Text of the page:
By Chris Johansen

The previous federal Coalition Government introduced the Safeguard Mechanism, as part of their pretence that they were taking action on climate change. This set an upper limit of greenhouse gas (GHG) pollution for major greenhouse gas emitters, those entities emitting >100,000 t CO2-e per year. If they exceeded that limit then they were required to purchase offsets. However, the Government set the upper limit, misleadingly called a baseline, so high that most entities remained under it. Unsurprisingly, Australia’s GHG emissions have increased since the scheme was introduced in 2016. So, from the Coalition’s point of view, this legislation has successfully served its underlying purpose – of “safeguarding” the profits of major GHG emitters.

Coming into office last year, the Labor Government decided to keep this mechanism in place, as it was already legislated, and modify it such that it might become effective in reducing emissions. Surprisingly, since a Labor government, supported by The Greens, had presided over a period instituting the most effective mechanism for reducing emissions – the carbon tax during 2012-13. However, this period proved to be the boiling point of Australia’s climate wars, which have been raging all this century. Labor thus didn’t want to touch with a bargepole anything like a carbon tax.

Labor have tried to modify the design of the legislated Safeguard Mechanism such that it will encourage, if not enforce, emissions reductions by the 215 or so biggest emitters, accounting for some 28% of Australia’s GHG emissions. After last year’s election the Government put out a consultation paper requesting input on the prospective changes and compiled that in a Safeguard Mechanism Reforms Position Paper of January 2023. This provided the basis for another short consultation, to 24th February, before the reformed Safeguard Mechanism would be implemented from July, if passed by the Senate where The Greens and climate concerned independents hold the balance of power.

Calculation of the baseline, which is really a ceiling, for emissions reduction to 2030 is premised on Labor’s plan to reduce Australia’s domestic emissions to 43% of 2005 levels by 2030. The starting point for the big emitters, however, would be their emissions in 2022-23, projected to be 143 million tonnes overall. Emitters would have a say in determining what is their own starting point level. This ceiling would then need to decline by 4.9% per year to 2030, through actually reducing emissions or by buying offsets in the form of ACCUs (Australian Carbon Credit Units) or international offsets of adequate integrity. However, it is not the total emissions of an entity that will be considered but the emissions intensity (emissions per unit of production). This will permit future expansion of production.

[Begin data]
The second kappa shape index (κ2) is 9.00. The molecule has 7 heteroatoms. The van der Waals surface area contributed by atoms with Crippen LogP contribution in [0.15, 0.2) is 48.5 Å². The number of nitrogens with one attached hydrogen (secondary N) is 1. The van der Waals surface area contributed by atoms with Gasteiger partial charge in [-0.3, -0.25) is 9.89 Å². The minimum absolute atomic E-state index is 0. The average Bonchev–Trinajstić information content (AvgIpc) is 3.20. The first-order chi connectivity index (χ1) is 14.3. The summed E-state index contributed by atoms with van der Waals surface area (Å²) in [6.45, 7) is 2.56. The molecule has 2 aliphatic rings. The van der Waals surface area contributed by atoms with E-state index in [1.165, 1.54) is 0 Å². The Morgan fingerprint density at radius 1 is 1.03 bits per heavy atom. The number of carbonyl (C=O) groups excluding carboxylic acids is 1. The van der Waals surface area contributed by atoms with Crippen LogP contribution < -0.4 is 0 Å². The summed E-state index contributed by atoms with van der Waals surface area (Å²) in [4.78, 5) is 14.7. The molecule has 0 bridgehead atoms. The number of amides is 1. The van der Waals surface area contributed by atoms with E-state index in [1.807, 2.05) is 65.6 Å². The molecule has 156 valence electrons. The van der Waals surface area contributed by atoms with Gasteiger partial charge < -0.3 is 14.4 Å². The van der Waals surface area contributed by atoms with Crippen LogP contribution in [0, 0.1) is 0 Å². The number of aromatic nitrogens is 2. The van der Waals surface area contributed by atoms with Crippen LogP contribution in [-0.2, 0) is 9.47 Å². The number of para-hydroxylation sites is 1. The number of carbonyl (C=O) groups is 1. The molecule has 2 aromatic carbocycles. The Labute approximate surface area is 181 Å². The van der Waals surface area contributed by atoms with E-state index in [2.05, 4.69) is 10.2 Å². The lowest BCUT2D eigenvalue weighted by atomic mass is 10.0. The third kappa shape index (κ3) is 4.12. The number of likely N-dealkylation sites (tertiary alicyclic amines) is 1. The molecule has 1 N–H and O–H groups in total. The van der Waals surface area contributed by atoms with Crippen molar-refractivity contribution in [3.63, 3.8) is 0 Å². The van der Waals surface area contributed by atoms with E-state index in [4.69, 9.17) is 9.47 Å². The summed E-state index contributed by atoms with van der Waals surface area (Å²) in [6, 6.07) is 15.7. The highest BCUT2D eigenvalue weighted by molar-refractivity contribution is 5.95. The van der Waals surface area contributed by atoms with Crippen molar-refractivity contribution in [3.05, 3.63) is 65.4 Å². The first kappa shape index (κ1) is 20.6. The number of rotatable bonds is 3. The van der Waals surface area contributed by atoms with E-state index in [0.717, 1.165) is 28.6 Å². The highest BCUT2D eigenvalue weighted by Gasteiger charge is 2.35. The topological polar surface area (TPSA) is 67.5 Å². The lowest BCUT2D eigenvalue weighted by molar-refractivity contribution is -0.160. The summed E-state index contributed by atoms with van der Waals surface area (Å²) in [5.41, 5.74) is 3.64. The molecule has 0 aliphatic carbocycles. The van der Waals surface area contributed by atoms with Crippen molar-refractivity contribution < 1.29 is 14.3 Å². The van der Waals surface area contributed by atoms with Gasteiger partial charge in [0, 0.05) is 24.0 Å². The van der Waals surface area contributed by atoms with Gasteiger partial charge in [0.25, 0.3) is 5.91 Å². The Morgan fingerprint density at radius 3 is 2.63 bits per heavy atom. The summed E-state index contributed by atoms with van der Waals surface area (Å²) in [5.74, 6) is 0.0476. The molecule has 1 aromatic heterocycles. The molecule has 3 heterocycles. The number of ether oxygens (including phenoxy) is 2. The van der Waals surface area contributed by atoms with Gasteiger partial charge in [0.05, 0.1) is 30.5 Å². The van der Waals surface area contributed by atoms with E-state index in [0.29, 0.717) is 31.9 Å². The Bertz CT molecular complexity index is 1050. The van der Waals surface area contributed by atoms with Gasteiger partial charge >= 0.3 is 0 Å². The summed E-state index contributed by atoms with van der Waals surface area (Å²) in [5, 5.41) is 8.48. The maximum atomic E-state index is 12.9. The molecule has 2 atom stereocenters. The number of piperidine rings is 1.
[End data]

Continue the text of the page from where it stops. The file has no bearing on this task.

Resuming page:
Further to the use of ACCUs, the Clean Energy Regulator will automatically issue Safeguard Mechanism Credits (SMCs) to facilities with emissions below their Safeguard Mechanism ceiling. Those credits can be sold to other Safeguard Mechanism facilities, surrendered to meet compliance obligations or banked for future use.

While it is recognized that all participating entities would not be able to smoothly reduce their emission intensity by 4.9% each year, multi-year reporting periods would be permitted (e.g. maintain original emission intensity for 4 years and then installing emissions reduction technology in year 5 that would result in a 25% emissions reduction). Reviews and resets of ceiling levels, if necessary, are intended for 2026-27, and 2030 – if Labor is still in power.

As mentioned, the proposed changes to the Safeguard mechanism were widely consulted and supportive comments from several of the major emitters that would be affected are quoted in the Position Paper. For example, Woodside has opined: “A fair, robust and transparent Safeguard Mechanism can support a reduction in Australian emissions, as well as encourage businesses and industries to further innovate and adopt smarter practices and technologies in line with our collective emissions reduction targets.”

 I’m afraid this raises a red flag as to whether the revised Safeguard Mechanism provides any threat to the existing emissions regimes of the big emitters. Reading through the January 2023 Position Paper one can see holes big enough for the biggest of behemoths to dance through.

The Greens had been arguing that they would have supported the Safeguard Mechanism, flaws and all, if Labor would have banned the opening of any new coal and gas extraction projects. Labor, steadfastly refused this condition, despite it being a requirement of the Intergovernmental Panel on Climate Change (IPCC) to prevent climate catastrophe. Negotiations continued and on 27th March compromise was reached with the following modifications to Labor’s initially proposed scheme:

  • There will be a legislated hard cap on pollution with coal and gas corporations unable to use offsets if pollution exceeds this cap. This will make at least 116 planned new projects unviable.
  • The government must assess the impact new coal and gas projects have on the climate, and can stop them for that reason.